Since 2002, scholars at the University of Pennsylvania Museum of Archaeology and Anthropology, facilitated by a major grant from the National Science Foundation, have been working with the Department of Radiology at the Hospital of the University of Pennsylvania on a major, long-term project to CT scan the Museum’s human skeletal collections of thousands of human and primate specimens, as well as collections from Columbia University, the American Museum of Natural History, and recently, the Mutter Museum of The College of Physicians in Philadelphia.The three-dimensional scans are stored in an Open Research Scan Archive, on computers in the Human Brain Evolution Laboratory in the Penn Museum. Researchers may schedule an appointment to work in the Lab, or request specific scans be downloaded and mailed to them. The Open Research Scan Archive Online includes all available research notes on each of the specimens.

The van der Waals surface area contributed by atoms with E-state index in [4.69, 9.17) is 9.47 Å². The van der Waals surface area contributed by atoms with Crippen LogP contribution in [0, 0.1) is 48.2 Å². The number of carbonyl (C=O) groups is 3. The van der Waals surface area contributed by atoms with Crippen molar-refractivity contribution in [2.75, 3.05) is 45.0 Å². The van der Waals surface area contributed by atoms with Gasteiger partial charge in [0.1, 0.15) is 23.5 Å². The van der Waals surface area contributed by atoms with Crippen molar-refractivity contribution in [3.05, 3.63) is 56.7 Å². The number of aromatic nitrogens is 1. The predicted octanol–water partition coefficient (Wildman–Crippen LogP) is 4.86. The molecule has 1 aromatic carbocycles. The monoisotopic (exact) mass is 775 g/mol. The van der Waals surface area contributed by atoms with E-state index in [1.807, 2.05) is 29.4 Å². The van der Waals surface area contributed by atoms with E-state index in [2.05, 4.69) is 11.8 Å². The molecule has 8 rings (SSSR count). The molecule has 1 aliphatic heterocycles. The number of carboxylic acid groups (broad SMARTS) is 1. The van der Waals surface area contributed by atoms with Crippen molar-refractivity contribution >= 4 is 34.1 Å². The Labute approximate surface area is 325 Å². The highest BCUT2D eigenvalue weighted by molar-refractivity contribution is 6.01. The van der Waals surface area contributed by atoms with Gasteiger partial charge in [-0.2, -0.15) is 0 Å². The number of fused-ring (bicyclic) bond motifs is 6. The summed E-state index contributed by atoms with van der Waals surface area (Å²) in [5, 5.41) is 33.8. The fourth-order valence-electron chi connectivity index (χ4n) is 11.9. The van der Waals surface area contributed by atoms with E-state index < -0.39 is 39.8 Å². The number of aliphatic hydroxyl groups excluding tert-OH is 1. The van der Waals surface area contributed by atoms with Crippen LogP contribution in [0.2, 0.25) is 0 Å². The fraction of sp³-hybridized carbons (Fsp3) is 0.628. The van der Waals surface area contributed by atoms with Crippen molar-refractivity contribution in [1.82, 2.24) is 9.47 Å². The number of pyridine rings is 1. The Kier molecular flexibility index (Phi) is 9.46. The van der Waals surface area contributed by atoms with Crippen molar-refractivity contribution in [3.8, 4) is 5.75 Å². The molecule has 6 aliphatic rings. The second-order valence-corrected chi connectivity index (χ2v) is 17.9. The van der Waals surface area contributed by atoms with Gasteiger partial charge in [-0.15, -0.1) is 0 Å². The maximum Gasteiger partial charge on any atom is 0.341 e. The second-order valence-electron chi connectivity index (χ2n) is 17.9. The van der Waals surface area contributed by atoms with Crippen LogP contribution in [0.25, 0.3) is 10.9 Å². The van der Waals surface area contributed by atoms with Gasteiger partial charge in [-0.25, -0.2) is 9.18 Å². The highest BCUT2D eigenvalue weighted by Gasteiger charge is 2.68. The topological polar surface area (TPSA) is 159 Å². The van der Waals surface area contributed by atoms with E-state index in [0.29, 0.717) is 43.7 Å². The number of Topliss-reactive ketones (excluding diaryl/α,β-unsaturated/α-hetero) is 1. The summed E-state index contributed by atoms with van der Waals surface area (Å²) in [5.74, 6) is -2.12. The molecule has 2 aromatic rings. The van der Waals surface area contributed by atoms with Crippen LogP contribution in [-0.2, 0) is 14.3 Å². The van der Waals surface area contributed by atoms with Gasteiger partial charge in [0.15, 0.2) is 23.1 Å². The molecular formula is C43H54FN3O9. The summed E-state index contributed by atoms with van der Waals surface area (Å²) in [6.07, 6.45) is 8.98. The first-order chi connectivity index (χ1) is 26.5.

Dr. Janet Monge, Acting Curator-in-charge of Penn Museum’s Physical Anthropology collection, and P. Thomas Schoenemann, Consulting Curator and Research Associate in the section, are the principal investigators of the National Science Foundation-funded project, which continues through 2009. “The purpose of this project is to facilitate research in skeletal biology, anthropology, biology, medicine, and related disciplines,” noted Dr. Monge. “These data-rich scans provide us, for the first time, with the ability to offer open access to our important skeletal collections, thereby providing an opportunity for all interested scholars to tap in to this raw data for their own research purposes.